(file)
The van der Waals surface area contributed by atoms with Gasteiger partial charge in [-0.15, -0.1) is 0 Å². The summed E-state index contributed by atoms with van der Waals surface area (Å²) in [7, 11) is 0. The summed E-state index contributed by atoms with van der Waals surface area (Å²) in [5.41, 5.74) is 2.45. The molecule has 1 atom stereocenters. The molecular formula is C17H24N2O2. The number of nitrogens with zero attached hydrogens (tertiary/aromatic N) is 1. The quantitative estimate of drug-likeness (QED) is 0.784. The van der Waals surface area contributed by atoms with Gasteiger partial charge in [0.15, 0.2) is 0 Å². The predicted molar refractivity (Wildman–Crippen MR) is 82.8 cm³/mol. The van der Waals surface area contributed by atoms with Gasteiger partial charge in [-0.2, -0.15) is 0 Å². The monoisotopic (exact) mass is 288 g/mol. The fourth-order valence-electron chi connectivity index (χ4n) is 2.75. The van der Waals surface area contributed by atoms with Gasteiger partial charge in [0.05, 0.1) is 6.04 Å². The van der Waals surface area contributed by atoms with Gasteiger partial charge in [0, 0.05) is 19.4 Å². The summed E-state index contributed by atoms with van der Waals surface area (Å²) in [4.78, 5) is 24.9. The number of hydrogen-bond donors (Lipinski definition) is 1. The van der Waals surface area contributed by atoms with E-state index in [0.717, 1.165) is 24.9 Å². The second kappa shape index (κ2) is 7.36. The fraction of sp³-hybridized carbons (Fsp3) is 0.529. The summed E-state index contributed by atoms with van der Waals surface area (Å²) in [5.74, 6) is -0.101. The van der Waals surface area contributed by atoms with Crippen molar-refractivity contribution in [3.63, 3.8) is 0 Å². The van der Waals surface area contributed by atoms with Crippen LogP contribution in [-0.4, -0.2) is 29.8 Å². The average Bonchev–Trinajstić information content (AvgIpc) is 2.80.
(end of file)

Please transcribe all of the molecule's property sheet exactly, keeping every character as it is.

The van der Waals surface area contributed by atoms with Gasteiger partial charge in [-0.15, -0.1) is 0 Å². The summed E-state index contributed by atoms with van der Waals surface area (Å²) in [7, 11) is 0. The summed E-state index contributed by atoms with van der Waals surface area (Å²) in [5.41, 5.74) is 2.45. The molecule has 1 atom stereocenters. The molecular formula is C17H24N2O2. The number of nitrogens with zero attached hydrogens (tertiary/aromatic N) is 1. The quantitative estimate of drug-likeness (QED) is 0.784. The van der Waals surface area contributed by atoms with Gasteiger partial charge in [0.15, 0.2) is 0 Å². The predicted molar refractivity (Wildman–Crippen MR) is 82.8 cm³/mol. The van der Waals surface area contributed by atoms with Gasteiger partial charge in [-0.2, -0.15) is 0 Å². The monoisotopic (exact) mass is 288 g/mol. The fourth-order valence-electron chi connectivity index (χ4n) is 2.75. The van der Waals surface area contributed by atoms with Gasteiger partial charge in [0.05, 0.1) is 6.04 Å². The van der Waals surface area contributed by atoms with Gasteiger partial charge in [0, 0.05) is 19.4 Å². The summed E-state index contributed by atoms with van der Waals surface area (Å²) in [4.78, 5) is 24.9. The number of hydrogen-bond donors (Lipinski definition) is 1. The van der Waals surface area contributed by atoms with E-state index in [0.717, 1.165) is 24.9 Å². The second kappa shape index (κ2) is 7.36. The fraction of sp³-hybridized carbons (Fsp3) is 0.529. The summed E-state index contributed by atoms with van der Waals surface area (Å²) in [5.74, 6) is -0.101. The van der Waals surface area contributed by atoms with Crippen molar-refractivity contribution in [3.63, 3.8) is 0 Å². The van der Waals surface area contributed by atoms with Crippen LogP contribution in [-0.4, -0.2) is 29.8 Å². The average Bonchev–Trinajstić information content (AvgIpc) is 2.80.